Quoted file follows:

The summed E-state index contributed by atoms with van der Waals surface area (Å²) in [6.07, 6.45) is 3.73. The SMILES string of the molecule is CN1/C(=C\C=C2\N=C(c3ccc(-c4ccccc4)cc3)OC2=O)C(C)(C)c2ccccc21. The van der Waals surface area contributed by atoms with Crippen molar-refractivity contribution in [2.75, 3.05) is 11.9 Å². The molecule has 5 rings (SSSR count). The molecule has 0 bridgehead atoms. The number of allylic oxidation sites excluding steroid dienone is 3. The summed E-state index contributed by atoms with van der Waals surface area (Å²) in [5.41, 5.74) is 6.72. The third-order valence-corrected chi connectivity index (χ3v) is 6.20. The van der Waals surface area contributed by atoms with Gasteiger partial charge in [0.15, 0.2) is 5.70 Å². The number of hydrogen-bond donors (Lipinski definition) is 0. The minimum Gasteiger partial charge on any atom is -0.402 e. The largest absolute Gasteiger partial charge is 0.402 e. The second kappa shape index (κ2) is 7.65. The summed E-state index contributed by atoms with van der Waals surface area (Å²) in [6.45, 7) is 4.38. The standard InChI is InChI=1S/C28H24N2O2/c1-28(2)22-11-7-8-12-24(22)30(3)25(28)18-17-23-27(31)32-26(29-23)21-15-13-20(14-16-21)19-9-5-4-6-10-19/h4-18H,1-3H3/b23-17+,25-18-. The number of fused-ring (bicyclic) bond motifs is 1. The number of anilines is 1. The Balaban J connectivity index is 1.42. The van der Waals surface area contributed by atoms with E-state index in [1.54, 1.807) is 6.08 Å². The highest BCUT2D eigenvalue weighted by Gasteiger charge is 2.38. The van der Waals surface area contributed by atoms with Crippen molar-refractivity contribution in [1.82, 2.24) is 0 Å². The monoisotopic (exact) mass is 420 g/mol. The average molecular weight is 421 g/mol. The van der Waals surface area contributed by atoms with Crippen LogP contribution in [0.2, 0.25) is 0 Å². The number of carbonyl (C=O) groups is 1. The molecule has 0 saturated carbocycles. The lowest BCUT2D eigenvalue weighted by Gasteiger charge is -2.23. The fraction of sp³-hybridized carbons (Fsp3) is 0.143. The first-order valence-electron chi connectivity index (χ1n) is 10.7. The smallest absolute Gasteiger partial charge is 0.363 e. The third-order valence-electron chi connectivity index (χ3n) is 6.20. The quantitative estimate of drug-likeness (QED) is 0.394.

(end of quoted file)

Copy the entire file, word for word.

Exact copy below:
The summed E-state index contributed by atoms with van der Waals surface area (Å²) in [6.07, 6.45) is 3.73. The SMILES string of the molecule is CN1/C(=C\C=C2\N=C(c3ccc(-c4ccccc4)cc3)OC2=O)C(C)(C)c2ccccc21. The van der Waals surface area contributed by atoms with Crippen molar-refractivity contribution in [2.75, 3.05) is 11.9 Å². The molecule has 5 rings (SSSR count). The molecule has 0 bridgehead atoms. The number of allylic oxidation sites excluding steroid dienone is 3. The summed E-state index contributed by atoms with van der Waals surface area (Å²) in [5.41, 5.74) is 6.72. The third-order valence-corrected chi connectivity index (χ3v) is 6.20. The van der Waals surface area contributed by atoms with Gasteiger partial charge in [0.15, 0.2) is 5.70 Å². The number of hydrogen-bond donors (Lipinski definition) is 0. The minimum Gasteiger partial charge on any atom is -0.402 e. The largest absolute Gasteiger partial charge is 0.402 e. The second kappa shape index (κ2) is 7.65. The summed E-state index contributed by atoms with van der Waals surface area (Å²) in [6.45, 7) is 4.38. The standard InChI is InChI=1S/C28H24N2O2/c1-28(2)22-11-7-8-12-24(22)30(3)25(28)18-17-23-27(31)32-26(29-23)21-15-13-20(14-16-21)19-9-5-4-6-10-19/h4-18H,1-3H3/b23-17+,25-18-. The number of fused-ring (bicyclic) bond motifs is 1. The number of anilines is 1. The Balaban J connectivity index is 1.42. The van der Waals surface area contributed by atoms with E-state index in [1.54, 1.807) is 6.08 Å². The highest BCUT2D eigenvalue weighted by Gasteiger charge is 2.38. The van der Waals surface area contributed by atoms with Crippen molar-refractivity contribution in [1.82, 2.24) is 0 Å². The monoisotopic (exact) mass is 420 g/mol. The average molecular weight is 421 g/mol. The van der Waals surface area contributed by atoms with Crippen LogP contribution in [0.2, 0.25) is 0 Å². The number of carbonyl (C=O) groups is 1. The molecule has 0 saturated carbocycles. The lowest BCUT2D eigenvalue weighted by Gasteiger charge is -2.23. The fraction of sp³-hybridized carbons (Fsp3) is 0.143. The first-order valence-electron chi connectivity index (χ1n) is 10.7. The smallest absolute Gasteiger partial charge is 0.363 e. The third-order valence-electron chi connectivity index (χ3n) is 6.20. The quantitative estimate of drug-likeness (QED) is 0.394.